When queuing validators for activation or exit in `process_registry_updates()`

and `initiate_validator_exit()`

respectively, the activation or exit is delayed until the next epoch, plus `MAX_SEED_LOOKAHEAD`

epochs, currently 4.

See `MAX_SEED_LOOKAHEAD`

for the details, but in short it is designed to make it extremely hard for an attacker to manipulate the make up of committees via activations and exits.

Used by | `initiate_validator_exit()` , `process_registry_updates()` |

See also | `MAX_SEED_LOOKAHEAD` |

`compute_fork_data_root`

```
def compute_fork_data_root(current_version: Version, genesis_validators_root: Root) -> Root:
"""
Return the 32-byte fork data root for the ``current_version`` and ``genesis_validators_root``.
This is used primarily in signature domains to avoid collisions across forks/chains.
"""
return hash_tree_root(ForkData(
current_version=current_version,
genesis_validators_root=genesis_validators_root,
))
```

The fork data root serves as a unique identifier for the chain that we are on. `genesis_validators_root`

identifies our unique genesis event, and `current_version`

our own hard fork subsequent to that genesis event. This is useful, for example, to differentiate between a testnet and mainnet: both might have the same fork versions, but will definitely have different genesis validator roots.

It is used by `compute_fork_digest()`

and `compute_domain()`

.

Used by | `compute_fork_digest()` , `compute_domain()` |

Uses | `hash_tree_root()` |

See also | `ForkData` |

`compute_fork_digest`

```
def compute_fork_digest(current_version: Version, genesis_validators_root: Root) -> ForkDigest:
"""
Return the 4-byte fork digest for the ``current_version`` and ``genesis_validators_root``.
This is a digest primarily used for domain separation on the p2p layer.
4-bytes suffices for practical separation of forks/chains.
"""
return ForkDigest(compute_fork_data_root(current_version, genesis_validators_root)[:4])
```

Extracts the first four bytes of the fork data root as a `ForkDigest`

type. It is primarily used for domain separation on the peer-to-peer networking layer.

`compute_fork_digest()`

is used extensively in the Ethereum 2.0 networking specification to distinguish between independent beacon chain networks or forks: it is important that activity on one chain does not interfere with other chains.

Uses | `compute_fork_data_root()` |

See also | `ForkDigest` |

`compute_domain`

```
def compute_domain(domain_type: DomainType, fork_version: Version=None, genesis_validators_root: Root=None) -> Domain:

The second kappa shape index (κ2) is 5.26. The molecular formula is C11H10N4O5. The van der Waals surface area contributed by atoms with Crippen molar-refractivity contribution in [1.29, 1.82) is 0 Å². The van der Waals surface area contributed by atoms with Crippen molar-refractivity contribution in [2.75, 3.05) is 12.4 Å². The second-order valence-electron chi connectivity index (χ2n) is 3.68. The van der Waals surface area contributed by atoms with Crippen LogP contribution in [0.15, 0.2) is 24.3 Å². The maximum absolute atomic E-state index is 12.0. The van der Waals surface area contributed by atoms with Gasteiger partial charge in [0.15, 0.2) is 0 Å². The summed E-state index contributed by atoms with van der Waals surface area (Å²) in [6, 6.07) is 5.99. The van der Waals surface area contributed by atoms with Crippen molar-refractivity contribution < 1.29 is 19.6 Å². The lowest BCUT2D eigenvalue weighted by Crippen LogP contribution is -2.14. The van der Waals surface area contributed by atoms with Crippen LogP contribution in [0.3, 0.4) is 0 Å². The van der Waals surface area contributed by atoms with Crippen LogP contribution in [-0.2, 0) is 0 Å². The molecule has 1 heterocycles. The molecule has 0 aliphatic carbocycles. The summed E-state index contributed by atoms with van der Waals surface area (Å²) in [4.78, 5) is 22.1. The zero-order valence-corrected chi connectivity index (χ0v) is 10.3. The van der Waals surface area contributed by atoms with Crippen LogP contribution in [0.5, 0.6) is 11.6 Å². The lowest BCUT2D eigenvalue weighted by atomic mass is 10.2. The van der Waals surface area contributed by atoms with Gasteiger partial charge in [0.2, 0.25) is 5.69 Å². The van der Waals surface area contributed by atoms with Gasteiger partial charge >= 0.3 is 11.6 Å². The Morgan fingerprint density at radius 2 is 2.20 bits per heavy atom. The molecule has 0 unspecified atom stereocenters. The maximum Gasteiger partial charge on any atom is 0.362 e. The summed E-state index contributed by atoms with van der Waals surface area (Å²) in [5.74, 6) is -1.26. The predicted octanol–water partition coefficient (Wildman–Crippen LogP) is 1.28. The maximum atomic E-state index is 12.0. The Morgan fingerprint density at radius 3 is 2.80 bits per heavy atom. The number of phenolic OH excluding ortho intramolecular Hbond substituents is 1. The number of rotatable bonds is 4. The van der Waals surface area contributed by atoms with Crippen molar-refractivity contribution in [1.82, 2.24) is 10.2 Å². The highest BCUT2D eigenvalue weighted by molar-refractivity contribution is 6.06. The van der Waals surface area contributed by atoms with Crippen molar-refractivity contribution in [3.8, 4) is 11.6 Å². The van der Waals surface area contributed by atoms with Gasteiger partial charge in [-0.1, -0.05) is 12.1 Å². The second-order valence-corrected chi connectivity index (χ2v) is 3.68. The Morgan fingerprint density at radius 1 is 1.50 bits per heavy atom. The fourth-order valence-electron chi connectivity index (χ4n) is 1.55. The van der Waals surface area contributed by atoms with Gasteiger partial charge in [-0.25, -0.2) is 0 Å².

"""
Return the domain for the ``domain_type`` and ``fork_version``.
"""
if fork_version is None:
fork_version = GENESIS_FORK_VERSION
if genesis_validators_root is None:
genesis_validators_root = Root() # all bytes zero by default
fork_data_root = compute_fork_data_root(fork_version, genesis_validators_root)
return Domain(domain_type + fork_data_root[:28])
```

When dealing with signed messages, the signature "domains" are separated according to three independent factors:

- All signatures include a
`DomainType`

relevant to the message's purpose, which is just some cryptographic hygiene in case the same message is to be signed for different purposes at any point. - All but signatures on deposit messages include the fork version. This ensures that messages across different forks of the chain become invalid, and that validators won't be slashed for signing attestations on two different chains (this is allowed).
- And, now, the root hash of the validator Merkle tree at Genesis is included. Along with the fork version this gives a unique identifier for our chain.

This function is mainly used by `get_domain()`

. It is also used in deposit processing, in which case `fork_version`

and `genesis_validators_root`

take their default values since deposits are valid across forks.

Fun fact: this function looks pretty simple, but I found a subtle bug in the way tests were generated in a previous implementation.

Used by | `get_domain()` , `process_deposit()` |

Uses | `compute_fork_data_root()` |

See also | `Domain` , `DomainType` `GENESIS_FORK_VERSION` |

`compute_signing_root`

```
def compute_signing_root(ssz_object: SSZObject, domain: Domain) -> Root:
"""
Return the signing root for the corresponding signing data.
"""
return hash_tree_root(SigningData(
object_root=hash_tree_root(ssz_object),
domain=domain,
))
```

This is a pre-processor for signing objects with BLS signatures:

- calculate the hash tree root of the object;
- combine the hash tree root with the
`Domain`

inside a temporary`SigningData`

object; - return the hash tree root of that, which is the data to be signed.

The `domain`

is usually the output of `get_domain()`

, which mixes in the cryptographic domain, the fork version, and the genesis validators root to the message hash. For deposits, it is the output of `compute_domain()`

, ignoring the fork version and genesis validators root.

This is exactly equivalent to adding the domain to an object and taking the hash tree root of the whole thing. Indeed, this function used to be called `compute_domain_wrapper_root()`

.

Used by | Many places |

Uses | `hash_tree_root()` |

See also | `SigningData` , `Domain` |

- Also not immediately obvious is that there is a subtle issue with committee sizes that was discovered by formal verification, although, given the max supply of ETH it will never be triggered.↩